Yet, there is even more significance to this doorpost because Jesus is, also, literally the Door.


Question: “What did Jesus mean when He said ‘I am the door’ (John 10:7)?”

Answer: The statement “I am the door,” found in John 10:7, is the third of seven “I am” declarations of Jesus recorded only in John’s Gospel. These “I am” proclamations point to His unique, divine identity and purpose. In this “I am” statement, Jesus colorfully points out for us the exclusive nature of salvation by saying that He is “the door,” not “a door.” Furthermore, Jesus is not only our Shepherd who leads us into the “sheepfold,” but He is the only door by which we may enter and be saved (John 10:9). Jesus is the only means we have of receiving eternal life (John 3:16). There is no other way.

To get a clear picture of Jesus’ meaning in this statement, it is helpful to understand a little of that ancient culture, especially of sheep and shepherding. Of all domesticated animals, sheep are the most helpless. Sheep will spend their entire day grazing, wandering from place to place, never looking up. As a result, they often become lost. But sheep have no “homing instinct” as other animals do. They are totally incapable of finding their way to their sheepfold even when it is in plain sight. By nature, sheep are followers. If the lead sheep steps off a cliff, the others will follow.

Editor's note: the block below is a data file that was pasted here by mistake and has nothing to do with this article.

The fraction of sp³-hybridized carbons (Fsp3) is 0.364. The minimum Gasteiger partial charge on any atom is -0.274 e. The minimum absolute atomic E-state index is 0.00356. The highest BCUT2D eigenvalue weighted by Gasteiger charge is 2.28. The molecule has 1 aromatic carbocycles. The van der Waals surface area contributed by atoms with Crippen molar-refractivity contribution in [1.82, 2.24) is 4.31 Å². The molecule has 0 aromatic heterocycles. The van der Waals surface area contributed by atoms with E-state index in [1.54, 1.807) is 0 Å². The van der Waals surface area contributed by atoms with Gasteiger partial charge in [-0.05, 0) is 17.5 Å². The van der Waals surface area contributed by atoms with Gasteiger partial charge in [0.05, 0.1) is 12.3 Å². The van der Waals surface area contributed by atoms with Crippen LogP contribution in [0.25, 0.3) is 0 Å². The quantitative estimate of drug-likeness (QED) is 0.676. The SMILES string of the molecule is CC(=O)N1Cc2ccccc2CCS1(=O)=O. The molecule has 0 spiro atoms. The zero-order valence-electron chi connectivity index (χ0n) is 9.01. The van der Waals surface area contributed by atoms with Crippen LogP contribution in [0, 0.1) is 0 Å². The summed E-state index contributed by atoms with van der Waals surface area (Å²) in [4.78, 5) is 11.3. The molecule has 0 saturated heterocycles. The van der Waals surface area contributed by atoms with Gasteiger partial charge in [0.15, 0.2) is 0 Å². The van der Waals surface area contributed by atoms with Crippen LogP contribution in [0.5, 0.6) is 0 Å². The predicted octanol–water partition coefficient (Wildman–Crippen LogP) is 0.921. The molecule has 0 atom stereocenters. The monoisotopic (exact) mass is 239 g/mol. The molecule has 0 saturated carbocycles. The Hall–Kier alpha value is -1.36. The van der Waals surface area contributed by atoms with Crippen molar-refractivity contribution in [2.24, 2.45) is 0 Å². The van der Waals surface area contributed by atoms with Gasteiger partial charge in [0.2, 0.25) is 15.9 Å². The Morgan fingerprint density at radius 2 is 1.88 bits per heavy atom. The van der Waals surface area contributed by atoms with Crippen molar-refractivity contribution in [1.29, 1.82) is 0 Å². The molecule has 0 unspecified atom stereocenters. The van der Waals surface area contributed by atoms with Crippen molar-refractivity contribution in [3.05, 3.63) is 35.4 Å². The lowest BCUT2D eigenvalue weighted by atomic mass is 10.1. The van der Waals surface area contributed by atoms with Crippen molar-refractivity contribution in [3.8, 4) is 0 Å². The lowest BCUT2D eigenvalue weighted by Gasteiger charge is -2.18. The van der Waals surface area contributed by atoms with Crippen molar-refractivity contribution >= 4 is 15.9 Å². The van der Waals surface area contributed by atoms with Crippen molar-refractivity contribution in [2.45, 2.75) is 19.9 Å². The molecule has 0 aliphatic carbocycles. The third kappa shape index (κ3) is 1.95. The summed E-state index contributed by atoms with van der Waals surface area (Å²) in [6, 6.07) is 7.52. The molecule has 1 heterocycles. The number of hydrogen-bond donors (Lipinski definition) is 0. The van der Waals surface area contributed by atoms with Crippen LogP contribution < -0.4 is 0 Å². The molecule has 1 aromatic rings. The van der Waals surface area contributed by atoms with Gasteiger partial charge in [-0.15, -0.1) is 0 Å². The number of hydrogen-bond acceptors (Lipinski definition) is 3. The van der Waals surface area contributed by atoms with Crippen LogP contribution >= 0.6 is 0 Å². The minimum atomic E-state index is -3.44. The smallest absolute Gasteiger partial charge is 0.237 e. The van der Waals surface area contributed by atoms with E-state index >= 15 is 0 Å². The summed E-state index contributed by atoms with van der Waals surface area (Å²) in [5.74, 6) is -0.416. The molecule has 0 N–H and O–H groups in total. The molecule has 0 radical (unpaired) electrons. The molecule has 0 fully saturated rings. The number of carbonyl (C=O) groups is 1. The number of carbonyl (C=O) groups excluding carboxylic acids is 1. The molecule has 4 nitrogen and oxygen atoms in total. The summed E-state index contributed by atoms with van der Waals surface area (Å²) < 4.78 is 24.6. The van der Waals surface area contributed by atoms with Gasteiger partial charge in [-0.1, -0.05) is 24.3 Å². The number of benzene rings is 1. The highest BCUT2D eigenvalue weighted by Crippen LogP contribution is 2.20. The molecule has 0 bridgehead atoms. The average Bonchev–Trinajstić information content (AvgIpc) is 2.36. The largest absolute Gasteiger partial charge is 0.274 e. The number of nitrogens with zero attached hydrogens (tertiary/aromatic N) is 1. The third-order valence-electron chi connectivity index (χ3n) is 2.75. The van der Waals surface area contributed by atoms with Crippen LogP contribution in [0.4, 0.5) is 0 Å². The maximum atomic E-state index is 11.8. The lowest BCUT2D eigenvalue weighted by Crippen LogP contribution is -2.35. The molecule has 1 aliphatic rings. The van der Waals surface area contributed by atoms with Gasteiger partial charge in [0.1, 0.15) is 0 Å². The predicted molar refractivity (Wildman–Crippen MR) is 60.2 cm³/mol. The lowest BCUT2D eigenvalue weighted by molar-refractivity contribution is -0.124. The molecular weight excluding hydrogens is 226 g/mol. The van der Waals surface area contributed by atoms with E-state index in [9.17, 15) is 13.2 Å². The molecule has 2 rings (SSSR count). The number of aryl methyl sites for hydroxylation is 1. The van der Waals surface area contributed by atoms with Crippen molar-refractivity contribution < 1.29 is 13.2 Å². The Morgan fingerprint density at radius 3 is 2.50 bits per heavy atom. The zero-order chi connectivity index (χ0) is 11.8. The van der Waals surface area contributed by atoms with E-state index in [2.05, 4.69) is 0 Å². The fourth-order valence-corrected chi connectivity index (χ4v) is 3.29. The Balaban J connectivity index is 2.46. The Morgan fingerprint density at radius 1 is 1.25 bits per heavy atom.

Additionally, sheep are easily susceptible to injuries and are utterly helpless against predators. If a wolf enters the pen, they won’t defend themselves. They won’t try to run away or spread out. Instead they huddle together and are easily slaughtered. If sheep fall into moving water, they will drown. However, sheep do fear moving water and will not drink from any stream or lake unless the water is perfectly still. This is why David in the 23rd Psalm tells us of the shepherd who “makes [us] to lie down in green pastures, he leads [us] beside the still waters . . . though [we] walk through the valley . . . [we] will fear no evil. For You [the Shepherd] are with [us].”

Sheep are totally dependent upon the shepherd who tends them with care and compassion. Shepherds were the providers, guides, protectors and constant companions of sheep. So close was the bond between shepherd and sheep that to this day Middle Eastern shepherds can divide flocks that have mingled at a well or during the night simply by calling their sheep, who know and follow their shepherd’s voice. Shepherds were inseparable from their flocks. The shepherd would lead the sheep to safe places to graze and make them lie down for several hours in a shady place. Then, as night fell, the shepherd would lead the sheep to the protection of a sheepfold.